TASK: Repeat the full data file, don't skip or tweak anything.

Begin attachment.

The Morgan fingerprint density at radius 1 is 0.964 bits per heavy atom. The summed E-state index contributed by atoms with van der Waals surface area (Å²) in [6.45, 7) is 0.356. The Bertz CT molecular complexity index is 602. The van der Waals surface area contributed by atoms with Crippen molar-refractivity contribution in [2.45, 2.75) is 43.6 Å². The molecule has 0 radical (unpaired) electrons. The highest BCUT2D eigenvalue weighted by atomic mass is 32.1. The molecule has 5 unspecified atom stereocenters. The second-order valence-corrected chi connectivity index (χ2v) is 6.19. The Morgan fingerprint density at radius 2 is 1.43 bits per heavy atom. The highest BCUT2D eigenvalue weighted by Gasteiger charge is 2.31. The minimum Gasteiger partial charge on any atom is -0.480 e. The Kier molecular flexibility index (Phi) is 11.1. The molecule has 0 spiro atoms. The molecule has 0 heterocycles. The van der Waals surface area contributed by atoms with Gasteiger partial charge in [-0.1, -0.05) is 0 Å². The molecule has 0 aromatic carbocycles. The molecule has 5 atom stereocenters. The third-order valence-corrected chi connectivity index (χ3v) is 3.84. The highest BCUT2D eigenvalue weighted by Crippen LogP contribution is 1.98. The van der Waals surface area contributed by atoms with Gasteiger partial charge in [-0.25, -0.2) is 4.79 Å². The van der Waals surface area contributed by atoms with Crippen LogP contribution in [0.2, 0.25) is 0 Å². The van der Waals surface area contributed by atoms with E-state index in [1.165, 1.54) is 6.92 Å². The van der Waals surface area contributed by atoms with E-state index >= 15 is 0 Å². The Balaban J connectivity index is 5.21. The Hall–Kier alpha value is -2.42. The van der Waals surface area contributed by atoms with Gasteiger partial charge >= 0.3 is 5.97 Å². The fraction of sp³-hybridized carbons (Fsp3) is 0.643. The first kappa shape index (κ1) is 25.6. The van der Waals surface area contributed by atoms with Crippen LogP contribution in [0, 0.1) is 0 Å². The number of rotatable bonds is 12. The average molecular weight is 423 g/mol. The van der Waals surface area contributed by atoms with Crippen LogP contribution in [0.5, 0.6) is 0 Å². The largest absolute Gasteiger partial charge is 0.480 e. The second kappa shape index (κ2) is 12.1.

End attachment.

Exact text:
The Morgan fingerprint density at radius 1 is 0.964 bits per heavy atom. The summed E-state index contributed by atoms with van der Waals surface area (Å²) in [6.45, 7) is 0.356. The Bertz CT molecular complexity index is 602. The van der Waals surface area contributed by atoms with Crippen molar-refractivity contribution in [2.45, 2.75) is 43.6 Å². The molecule has 0 radical (unpaired) electrons. The highest BCUT2D eigenvalue weighted by atomic mass is 32.1. The molecule has 5 unspecified atom stereocenters. The second-order valence-corrected chi connectivity index (χ2v) is 6.19. The Morgan fingerprint density at radius 2 is 1.43 bits per heavy atom. The highest BCUT2D eigenvalue weighted by Gasteiger charge is 2.31. The minimum Gasteiger partial charge on any atom is -0.480 e. The Kier molecular flexibility index (Phi) is 11.1. The molecule has 0 spiro atoms. The molecule has 0 heterocycles. The van der Waals surface area contributed by atoms with Gasteiger partial charge in [-0.1, -0.05) is 0 Å². The molecule has 0 aromatic carbocycles. The molecule has 5 atom stereocenters. The third-order valence-corrected chi connectivity index (χ3v) is 3.84. The highest BCUT2D eigenvalue weighted by Crippen LogP contribution is 1.98. The van der Waals surface area contributed by atoms with Gasteiger partial charge in [-0.25, -0.2) is 4.79 Å². The van der Waals surface area contributed by atoms with Crippen LogP contribution in [0.2, 0.25) is 0 Å². The van der Waals surface area contributed by atoms with E-state index in [1.165, 1.54) is 6.92 Å². The van der Waals surface area contributed by atoms with E-state index >= 15 is 0 Å². The Balaban J connectivity index is 5.21. The Hall–Kier alpha value is -2.42. The van der Waals surface area contributed by atoms with Gasteiger partial charge >= 0.3 is 5.97 Å². The fraction of sp³-hybridized carbons (Fsp3) is 0.643. The first kappa shape index (κ1) is 25.6. The van der Waals surface area contributed by atoms with Crippen LogP contribution in [0, 0.1) is 0 Å². The number of rotatable bonds is 12. The average molecular weight is 423 g/mol. The van der Waals surface area contributed by atoms with Crippen LogP contribution in [0.5, 0.6) is 0 Å². The largest absolute Gasteiger partial charge is 0.480 e. The second kappa shape index (κ2) is 12.1.